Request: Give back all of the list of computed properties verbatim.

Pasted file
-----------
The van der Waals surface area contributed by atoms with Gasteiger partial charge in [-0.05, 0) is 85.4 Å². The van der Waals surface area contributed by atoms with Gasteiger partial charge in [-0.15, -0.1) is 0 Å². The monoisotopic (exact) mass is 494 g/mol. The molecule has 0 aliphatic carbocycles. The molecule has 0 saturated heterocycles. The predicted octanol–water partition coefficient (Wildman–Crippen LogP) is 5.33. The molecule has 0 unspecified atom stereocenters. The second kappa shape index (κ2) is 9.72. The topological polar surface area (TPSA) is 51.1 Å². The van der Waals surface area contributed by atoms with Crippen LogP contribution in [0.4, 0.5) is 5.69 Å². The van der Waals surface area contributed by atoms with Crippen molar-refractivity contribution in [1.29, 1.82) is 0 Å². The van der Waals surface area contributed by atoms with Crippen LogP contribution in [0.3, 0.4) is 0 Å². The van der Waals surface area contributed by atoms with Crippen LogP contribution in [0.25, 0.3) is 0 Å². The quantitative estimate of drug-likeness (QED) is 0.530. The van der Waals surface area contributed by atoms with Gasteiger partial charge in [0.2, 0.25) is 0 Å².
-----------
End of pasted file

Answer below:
The van der Waals surface area contributed by atoms with Gasteiger partial charge in [-0.05, 0) is 85.4 Å². The van der Waals surface area contributed by atoms with Gasteiger partial charge in [-0.15, -0.1) is 0 Å². The monoisotopic (exact) mass is 494 g/mol. The molecule has 0 aliphatic carbocycles. The molecule has 0 saturated heterocycles. The predicted octanol–water partition coefficient (Wildman–Crippen LogP) is 5.33. The molecule has 0 unspecified atom stereocenters. The second kappa shape index (κ2) is 9.72. The topological polar surface area (TPSA) is 51.1 Å². The van der Waals surface area contributed by atoms with Crippen LogP contribution in [0.4, 0.5) is 5.69 Å². The van der Waals surface area contributed by atoms with Crippen molar-refractivity contribution in [1.29, 1.82) is 0 Å². The van der Waals surface area contributed by atoms with Crippen LogP contribution in [0.3, 0.4) is 0 Å². The van der Waals surface area contributed by atoms with Crippen LogP contribution in [0.25, 0.3) is 0 Å². The quantitative estimate of drug-likeness (QED) is 0.530. The van der Waals surface area contributed by atoms with Gasteiger partial charge in [0.2, 0.25) is 0 Å².